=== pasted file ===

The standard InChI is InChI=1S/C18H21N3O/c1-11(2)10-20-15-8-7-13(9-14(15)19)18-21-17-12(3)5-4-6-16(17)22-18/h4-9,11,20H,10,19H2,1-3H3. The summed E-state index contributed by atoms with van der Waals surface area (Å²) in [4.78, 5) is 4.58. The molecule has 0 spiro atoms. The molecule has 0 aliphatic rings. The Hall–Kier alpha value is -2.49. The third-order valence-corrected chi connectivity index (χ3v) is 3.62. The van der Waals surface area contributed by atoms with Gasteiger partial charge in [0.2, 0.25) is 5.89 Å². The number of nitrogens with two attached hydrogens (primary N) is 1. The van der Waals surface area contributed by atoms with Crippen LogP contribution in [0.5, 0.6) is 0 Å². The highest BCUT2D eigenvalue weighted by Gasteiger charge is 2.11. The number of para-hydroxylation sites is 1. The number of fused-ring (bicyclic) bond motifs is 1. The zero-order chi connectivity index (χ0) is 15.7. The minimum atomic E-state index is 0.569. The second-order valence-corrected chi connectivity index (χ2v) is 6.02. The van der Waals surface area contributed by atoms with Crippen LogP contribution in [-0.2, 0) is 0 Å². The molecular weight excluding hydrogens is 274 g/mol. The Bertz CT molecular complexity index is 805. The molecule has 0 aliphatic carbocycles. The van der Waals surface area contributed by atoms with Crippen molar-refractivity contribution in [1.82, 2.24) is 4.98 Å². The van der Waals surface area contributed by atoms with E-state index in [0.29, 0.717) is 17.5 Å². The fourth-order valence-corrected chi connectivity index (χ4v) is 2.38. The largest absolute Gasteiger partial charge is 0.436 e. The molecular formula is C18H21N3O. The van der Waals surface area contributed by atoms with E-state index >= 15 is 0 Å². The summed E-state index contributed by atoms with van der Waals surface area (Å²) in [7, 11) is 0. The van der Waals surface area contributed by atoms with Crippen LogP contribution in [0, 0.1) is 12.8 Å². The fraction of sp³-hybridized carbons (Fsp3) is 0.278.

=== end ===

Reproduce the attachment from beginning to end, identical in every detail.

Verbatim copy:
The standard InChI is InChI=1S/C18H21N3O/c1-11(2)10-20-15-8-7-13(9-14(15)19)18-21-17-12(3)5-4-6-16(17)22-18/h4-9,11,20H,10,19H2,1-3H3. The summed E-state index contributed by atoms with van der Waals surface area (Å²) in [4.78, 5) is 4.58. The molecule has 0 spiro atoms. The molecule has 0 aliphatic rings. The Hall–Kier alpha value is -2.49. The third-order valence-corrected chi connectivity index (χ3v) is 3.62. The van der Waals surface area contributed by atoms with Gasteiger partial charge in [0.2, 0.25) is 5.89 Å². The number of nitrogens with two attached hydrogens (primary N) is 1. The van der Waals surface area contributed by atoms with Crippen LogP contribution in [0.5, 0.6) is 0 Å². The highest BCUT2D eigenvalue weighted by Gasteiger charge is 2.11. The number of para-hydroxylation sites is 1. The number of fused-ring (bicyclic) bond motifs is 1. The zero-order chi connectivity index (χ0) is 15.7. The minimum atomic E-state index is 0.569. The second-order valence-corrected chi connectivity index (χ2v) is 6.02. The van der Waals surface area contributed by atoms with Crippen LogP contribution in [-0.2, 0) is 0 Å². The molecular weight excluding hydrogens is 274 g/mol. The Bertz CT molecular complexity index is 805. The molecule has 0 aliphatic carbocycles. The van der Waals surface area contributed by atoms with Crippen molar-refractivity contribution in [1.82, 2.24) is 4.98 Å². The van der Waals surface area contributed by atoms with E-state index in [0.29, 0.717) is 17.5 Å². The fourth-order valence-corrected chi connectivity index (χ4v) is 2.38. The largest absolute Gasteiger partial charge is 0.436 e. The molecular formula is C18H21N3O. The van der Waals surface area contributed by atoms with E-state index >= 15 is 0 Å². The summed E-state index contributed by atoms with van der Waals surface area (Å²) in [7, 11) is 0. The van der Waals surface area contributed by atoms with Crippen LogP contribution in [0, 0.1) is 12.8 Å². The fraction of sp³-hybridized carbons (Fsp3) is 0.278.